Recently, I was contacted by the Paperless Post Project, offering me some credits to explore and review their service. At first, I admit that I was uncertain about a way to tie it in to the content of this blog, but my worries were unfounded. We had a kimono club event coming up, and there’s such a wonderful variety of invitations and digital paper products that I knew it would be a great way to send out invites.
Paperless Post is a fantastic alternative to traditional mail. It’s infinitely customiseable and eco-friendly, but still feels exciting and cohesive, like receiving a physical invitation. The interface is fantastic – you can personalise nearly every aspect of the “mail” you’re sending, from the card to the envelope and stamp to even the backdrop surface the envelope opens on! For people who don’t have the time or skill to create their own designs, many of the pre-existing designs are absolutely gorgeous. However, if you enjoy that sort of a thing and like being in control, you can change or alter every element involved. As you know, seasonality and aesthetics play a huge part in kimono, so the fact that you can tweak and customise and find designs for nearly everything really appealed to me.
There are plenty of options on the site that are free, but some premium options do require an in-site coin currency. However, it’s totally possible to make and send a beautiful card or invitation without using any coins!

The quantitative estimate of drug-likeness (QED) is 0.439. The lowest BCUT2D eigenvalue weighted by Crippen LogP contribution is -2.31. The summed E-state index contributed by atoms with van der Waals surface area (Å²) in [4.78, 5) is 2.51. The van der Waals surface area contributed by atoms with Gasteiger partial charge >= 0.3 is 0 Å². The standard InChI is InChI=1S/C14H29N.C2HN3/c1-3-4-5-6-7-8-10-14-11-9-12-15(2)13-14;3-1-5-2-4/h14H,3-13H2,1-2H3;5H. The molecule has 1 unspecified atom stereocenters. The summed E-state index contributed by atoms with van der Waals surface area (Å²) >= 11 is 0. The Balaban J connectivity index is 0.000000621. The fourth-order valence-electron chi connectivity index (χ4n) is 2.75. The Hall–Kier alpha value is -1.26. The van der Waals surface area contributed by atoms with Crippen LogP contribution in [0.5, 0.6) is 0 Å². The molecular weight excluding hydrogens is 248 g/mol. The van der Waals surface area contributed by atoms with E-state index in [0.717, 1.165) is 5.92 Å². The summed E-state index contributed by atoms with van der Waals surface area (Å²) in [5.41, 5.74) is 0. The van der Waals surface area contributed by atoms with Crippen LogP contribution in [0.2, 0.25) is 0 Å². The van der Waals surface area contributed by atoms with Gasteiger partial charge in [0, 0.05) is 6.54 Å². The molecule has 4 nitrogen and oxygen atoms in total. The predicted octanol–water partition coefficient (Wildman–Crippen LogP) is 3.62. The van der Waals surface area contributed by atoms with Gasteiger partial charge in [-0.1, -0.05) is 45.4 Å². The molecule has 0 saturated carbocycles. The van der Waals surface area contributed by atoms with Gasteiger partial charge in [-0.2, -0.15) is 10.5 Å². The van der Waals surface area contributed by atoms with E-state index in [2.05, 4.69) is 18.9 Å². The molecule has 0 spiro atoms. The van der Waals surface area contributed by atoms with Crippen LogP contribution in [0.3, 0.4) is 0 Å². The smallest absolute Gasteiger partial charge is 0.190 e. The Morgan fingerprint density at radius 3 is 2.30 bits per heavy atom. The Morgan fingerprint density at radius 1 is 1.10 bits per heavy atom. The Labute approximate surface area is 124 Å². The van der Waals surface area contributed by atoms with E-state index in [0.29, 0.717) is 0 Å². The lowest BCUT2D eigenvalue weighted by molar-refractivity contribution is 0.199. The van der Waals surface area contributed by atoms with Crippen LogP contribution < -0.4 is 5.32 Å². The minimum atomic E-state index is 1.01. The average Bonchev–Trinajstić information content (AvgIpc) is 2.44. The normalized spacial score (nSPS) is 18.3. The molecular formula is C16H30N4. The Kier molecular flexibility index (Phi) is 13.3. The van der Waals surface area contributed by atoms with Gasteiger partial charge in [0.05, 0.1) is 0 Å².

The interface is very straightforward and intuitive; to change an element simply click on the part you’d like to edit. All the options will be displayed, and a small text in the upper corner will tell you how many coins you’ll need for each card or invitation you send out. You fill out your information and then finally enter the names and email addresses of your desired recipients. One feature I would like to see here would be some sort of integration with Facebook Events. In this modern age of social media, collecting email addresses seems almost archaic. That’s really my only “complaint” about Paperless Post, and it’s definitely a minor one. But if you’re hoping to share your card or invitation online, it’s something to keep in mind.
Now that the event is over and done with, here’s the lovely little invite I created for our kimono club meetup! You can see how much it looks and feels like “real” mail, from the envelope front to the card sliding out of the flap. It’s a really fun and charming experience.
Will Paperless Post replace physical mail entirely? Probably not. But in this brave new world of long-distance friendship, increasing postal service costs, and awareness of carbon footprints and environmental impacts, it’s definitely a service worth looking into!
I received this item from the manufacturer for honest review purposes.If you have a topically appropriate craft, product, or service you would like me to review, please contact me.